Democracy Everyday


Art from Amplifer — Democracy Starts With You, by Raychelle Duazo

A few weeks ago, I was part of an event that explored the theme of democracy for racial justice. I oversaw the logistics of the event so I don’t remember much of the conversations. Yet the theme and overall conversation have stuck with me. At the event table conversations were focused on what does democracy mean to our community (macro level) and how does democracy show up in our lives and in our schools (micro level). It was and continues to be a timely topic because of the 2018 mid-term elections, the recent shooting of 11 people at a Pittsburgh Synagogue and the killing of two Black people at a grocery store, talk about stripping birthright citizenship, and taking away services from people through public charge rule changes. Democracy is felt in the elections, but do we understand it and seek it out in our daily interactions?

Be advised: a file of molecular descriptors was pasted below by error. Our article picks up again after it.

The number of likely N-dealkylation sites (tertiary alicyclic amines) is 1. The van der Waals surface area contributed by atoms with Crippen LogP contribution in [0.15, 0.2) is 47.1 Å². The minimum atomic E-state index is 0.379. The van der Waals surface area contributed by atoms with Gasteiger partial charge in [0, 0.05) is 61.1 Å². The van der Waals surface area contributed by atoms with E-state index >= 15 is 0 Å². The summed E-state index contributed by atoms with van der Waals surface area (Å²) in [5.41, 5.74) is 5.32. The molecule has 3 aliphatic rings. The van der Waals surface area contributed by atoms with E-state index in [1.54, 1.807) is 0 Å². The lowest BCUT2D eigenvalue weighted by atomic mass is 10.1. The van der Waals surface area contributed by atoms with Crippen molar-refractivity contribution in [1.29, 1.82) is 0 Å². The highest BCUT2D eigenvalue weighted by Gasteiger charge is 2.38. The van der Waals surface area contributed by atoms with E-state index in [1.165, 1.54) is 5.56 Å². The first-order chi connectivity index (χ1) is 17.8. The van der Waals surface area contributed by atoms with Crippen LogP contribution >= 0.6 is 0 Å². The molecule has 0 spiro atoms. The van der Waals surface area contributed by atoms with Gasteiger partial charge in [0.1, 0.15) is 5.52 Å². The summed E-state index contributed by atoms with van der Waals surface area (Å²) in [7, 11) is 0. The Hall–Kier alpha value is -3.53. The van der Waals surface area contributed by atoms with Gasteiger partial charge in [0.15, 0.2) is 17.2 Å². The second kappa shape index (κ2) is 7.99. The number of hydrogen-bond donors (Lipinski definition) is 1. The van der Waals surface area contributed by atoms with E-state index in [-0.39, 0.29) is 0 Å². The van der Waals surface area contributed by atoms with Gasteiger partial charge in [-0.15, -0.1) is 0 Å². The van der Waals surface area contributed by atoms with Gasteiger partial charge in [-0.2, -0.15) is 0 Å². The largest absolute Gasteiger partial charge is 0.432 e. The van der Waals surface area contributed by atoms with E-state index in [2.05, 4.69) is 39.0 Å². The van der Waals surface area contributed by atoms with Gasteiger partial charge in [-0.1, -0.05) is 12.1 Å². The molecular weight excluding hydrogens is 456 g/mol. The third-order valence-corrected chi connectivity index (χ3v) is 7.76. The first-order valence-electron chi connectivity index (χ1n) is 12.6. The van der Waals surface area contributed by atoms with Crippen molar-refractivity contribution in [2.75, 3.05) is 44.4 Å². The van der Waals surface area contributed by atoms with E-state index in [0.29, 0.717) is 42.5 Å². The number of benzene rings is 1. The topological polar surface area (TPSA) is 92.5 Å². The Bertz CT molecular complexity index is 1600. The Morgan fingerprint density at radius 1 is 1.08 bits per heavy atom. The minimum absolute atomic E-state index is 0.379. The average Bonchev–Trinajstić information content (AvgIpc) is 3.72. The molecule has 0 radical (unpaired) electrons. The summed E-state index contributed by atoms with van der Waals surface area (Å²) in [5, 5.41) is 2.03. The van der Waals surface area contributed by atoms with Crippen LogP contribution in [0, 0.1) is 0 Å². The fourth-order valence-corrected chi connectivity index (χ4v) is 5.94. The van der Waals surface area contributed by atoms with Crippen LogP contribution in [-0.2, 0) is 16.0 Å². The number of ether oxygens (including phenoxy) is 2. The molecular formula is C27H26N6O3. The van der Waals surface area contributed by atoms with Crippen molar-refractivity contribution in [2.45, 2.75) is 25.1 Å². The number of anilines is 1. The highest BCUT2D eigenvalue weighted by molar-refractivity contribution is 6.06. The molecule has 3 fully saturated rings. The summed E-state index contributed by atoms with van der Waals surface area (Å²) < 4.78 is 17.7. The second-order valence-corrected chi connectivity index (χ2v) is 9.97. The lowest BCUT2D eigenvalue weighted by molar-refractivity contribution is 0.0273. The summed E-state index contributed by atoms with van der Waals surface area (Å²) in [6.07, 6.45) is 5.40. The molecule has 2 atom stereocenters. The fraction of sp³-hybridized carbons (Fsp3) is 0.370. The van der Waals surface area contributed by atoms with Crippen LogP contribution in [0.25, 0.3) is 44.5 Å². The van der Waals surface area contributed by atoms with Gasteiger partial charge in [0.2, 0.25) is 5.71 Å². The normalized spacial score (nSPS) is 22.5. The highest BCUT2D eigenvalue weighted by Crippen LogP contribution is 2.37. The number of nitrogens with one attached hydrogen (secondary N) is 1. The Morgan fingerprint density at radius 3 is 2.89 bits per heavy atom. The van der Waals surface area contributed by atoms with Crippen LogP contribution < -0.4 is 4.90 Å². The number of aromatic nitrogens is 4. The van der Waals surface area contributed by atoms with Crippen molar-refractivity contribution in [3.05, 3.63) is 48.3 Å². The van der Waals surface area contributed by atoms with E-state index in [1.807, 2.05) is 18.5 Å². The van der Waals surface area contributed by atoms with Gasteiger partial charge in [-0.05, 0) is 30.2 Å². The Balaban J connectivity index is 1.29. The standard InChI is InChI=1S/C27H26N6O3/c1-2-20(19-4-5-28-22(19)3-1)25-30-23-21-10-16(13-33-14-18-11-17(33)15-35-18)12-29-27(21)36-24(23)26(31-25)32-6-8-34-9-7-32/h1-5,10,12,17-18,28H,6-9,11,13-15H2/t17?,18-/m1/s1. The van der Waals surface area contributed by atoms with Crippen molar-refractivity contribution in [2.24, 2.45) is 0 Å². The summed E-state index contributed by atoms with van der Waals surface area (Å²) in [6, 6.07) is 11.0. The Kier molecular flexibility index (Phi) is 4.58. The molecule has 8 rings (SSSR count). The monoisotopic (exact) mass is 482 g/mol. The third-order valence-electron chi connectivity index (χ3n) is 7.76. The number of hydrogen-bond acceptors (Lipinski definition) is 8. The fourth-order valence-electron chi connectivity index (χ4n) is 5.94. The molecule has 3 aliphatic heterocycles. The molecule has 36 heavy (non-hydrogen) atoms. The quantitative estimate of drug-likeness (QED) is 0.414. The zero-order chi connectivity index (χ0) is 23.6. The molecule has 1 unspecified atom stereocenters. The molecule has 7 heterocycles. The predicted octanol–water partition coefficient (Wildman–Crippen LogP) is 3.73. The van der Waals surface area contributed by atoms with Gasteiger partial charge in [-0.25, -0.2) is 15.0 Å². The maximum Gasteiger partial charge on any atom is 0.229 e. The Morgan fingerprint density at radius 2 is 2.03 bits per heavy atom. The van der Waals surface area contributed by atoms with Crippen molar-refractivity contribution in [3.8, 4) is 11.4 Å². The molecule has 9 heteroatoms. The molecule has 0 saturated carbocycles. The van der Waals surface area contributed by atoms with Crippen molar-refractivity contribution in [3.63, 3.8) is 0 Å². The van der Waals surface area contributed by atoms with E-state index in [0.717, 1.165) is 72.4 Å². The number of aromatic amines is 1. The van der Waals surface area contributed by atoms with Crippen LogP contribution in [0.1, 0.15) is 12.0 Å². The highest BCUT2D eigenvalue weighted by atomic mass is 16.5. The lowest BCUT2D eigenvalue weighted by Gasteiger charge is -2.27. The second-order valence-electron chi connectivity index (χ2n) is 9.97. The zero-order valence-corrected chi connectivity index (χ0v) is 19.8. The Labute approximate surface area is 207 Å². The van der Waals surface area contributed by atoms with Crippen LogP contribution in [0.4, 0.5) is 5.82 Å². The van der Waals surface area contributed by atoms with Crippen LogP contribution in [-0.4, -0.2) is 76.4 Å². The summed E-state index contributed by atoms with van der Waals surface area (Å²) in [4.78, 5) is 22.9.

If I were explaining the concept of democracy to someone else I would probably say it is how we work to get what we need from each other, to allocate and share resources, seek just relationships, and the semblance of normalcy and predictability. At the democracy conversation event, Jondou explained that democracy can be sought through everyday interactions. I am purposeful in not using the words voting, government, or president because too often we default to those terms as explanations for what democracy is, but if we dig deeper democracy is about daily life and we uphold or squash down democratic values by just living.